Downing, A. & Locke, P. (2006). English grammar: A university course (2nd ed.). New York, NY: Routledge.

Du Bartell, D. (1995). Discourse features of computer-mediated communication: “Spoken-like” and “written-like.” In B. Wårvik, S.-K. Tanskanen, & R. Hiltunen (Eds.), Organization in Discourse: Proceedings from the Turku Conference, Vol. 14. Turku, Finland: University of Turku, Department of English.

Ferrara, K., Brunner, H., Whittemore, G. (1991). Interactive Written Discourse as an Emergent Register. Written Communication. 8 (1). 8-34.

Fetzer, A. (2008). And I think that is a very straightforward way of dealing with it: The communicative function of cognitive verbs in political discourse. Journal of Language and Social Psychology, 27(4), 384-396. doi: 10.1177/0261927X08322481

Gains, J. (1999). Electronic mail—A new style of communication or just a new medium? An investigation into the text features of e-mail. English for Specific Purposes, 18, 81-101. doi: 10.1016/S0889-4906(97)00051-3

Gimenez, J. C. (2000). Business e-mail communication: Some emerging tendencies in register. English for Specific Purposes, 19, 237-251. doi: 10.1016/S0889-4906(98)00030-1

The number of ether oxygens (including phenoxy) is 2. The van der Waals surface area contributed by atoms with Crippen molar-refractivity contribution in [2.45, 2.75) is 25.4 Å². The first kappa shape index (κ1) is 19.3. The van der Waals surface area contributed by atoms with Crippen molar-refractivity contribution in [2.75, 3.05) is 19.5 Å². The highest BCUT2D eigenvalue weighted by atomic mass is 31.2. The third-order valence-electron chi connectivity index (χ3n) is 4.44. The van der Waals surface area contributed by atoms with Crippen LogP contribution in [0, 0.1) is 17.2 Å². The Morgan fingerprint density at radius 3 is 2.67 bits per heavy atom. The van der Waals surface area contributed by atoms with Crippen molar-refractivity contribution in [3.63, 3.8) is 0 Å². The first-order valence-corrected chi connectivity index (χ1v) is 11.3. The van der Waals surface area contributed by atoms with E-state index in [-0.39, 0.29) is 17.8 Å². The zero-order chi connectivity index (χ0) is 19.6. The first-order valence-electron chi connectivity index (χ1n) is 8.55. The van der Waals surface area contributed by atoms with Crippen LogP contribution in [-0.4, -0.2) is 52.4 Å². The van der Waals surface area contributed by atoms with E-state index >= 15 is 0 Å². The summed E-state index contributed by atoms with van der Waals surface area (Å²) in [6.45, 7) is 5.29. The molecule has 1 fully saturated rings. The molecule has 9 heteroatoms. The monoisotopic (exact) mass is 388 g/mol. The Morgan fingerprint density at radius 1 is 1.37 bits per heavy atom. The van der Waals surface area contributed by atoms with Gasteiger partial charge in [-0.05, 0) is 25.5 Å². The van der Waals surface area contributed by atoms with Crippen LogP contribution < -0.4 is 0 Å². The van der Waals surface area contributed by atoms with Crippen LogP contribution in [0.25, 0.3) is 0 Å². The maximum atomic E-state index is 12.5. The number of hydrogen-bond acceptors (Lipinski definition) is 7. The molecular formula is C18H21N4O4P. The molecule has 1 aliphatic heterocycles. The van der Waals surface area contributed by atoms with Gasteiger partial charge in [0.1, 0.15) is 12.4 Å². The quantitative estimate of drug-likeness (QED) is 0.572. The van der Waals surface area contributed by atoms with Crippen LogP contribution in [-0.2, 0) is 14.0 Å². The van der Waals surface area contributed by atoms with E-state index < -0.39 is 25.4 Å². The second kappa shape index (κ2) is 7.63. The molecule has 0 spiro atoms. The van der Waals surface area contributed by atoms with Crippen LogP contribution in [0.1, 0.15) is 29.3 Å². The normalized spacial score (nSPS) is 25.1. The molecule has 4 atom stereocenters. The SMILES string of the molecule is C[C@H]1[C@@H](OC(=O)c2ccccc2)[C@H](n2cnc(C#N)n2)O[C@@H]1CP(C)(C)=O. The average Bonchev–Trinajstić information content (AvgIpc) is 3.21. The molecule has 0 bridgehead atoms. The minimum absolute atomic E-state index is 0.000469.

Gimenez, J. C. (2005). Unpacking business emails: Message embeddedness in international business email communication. In P. Gillaerts & M. Gotti (Eds.), Genre variation in business letters. Linguistic insights: Studies in language and communication (Vol. 24, pp. 235-255). Bern, Switzerland: Peter Lang.

Graddol, D. (1999a). What will English Look Like in 2050? IATEFL Issues 149. 5–6.

Graddol, D. (1999b). The Decline of the Native Speaker. AILA Review 13. 57–68.

Gruber, H. (2001). Theme and Intertextuality in Scholarly Email Messages. Functions of Language. 7 (1). 79-115.

Hale, C., & Scanlon, J. (Eds.). (1999). Wired style: Principles of English usage in the digital age. New York, NY: Broadway Books.

Halliday, M. A. K. (1967). Intonation and grammar in British English. Berlin, Germany: The Hague

Halliday, M. A. K., & Matthiessen, C. (2004). An introduction to functional grammar. London, England: Arnold.

Harder, P. (1996). Trends in linguistics. Berlin, Germany: Mouton de Gruyter.

Herring, S. (2000). Gender Differences in CMC. Findings and Implications. In The CPSR Newsletter.18.1. Retrieved 23 July 2008 from: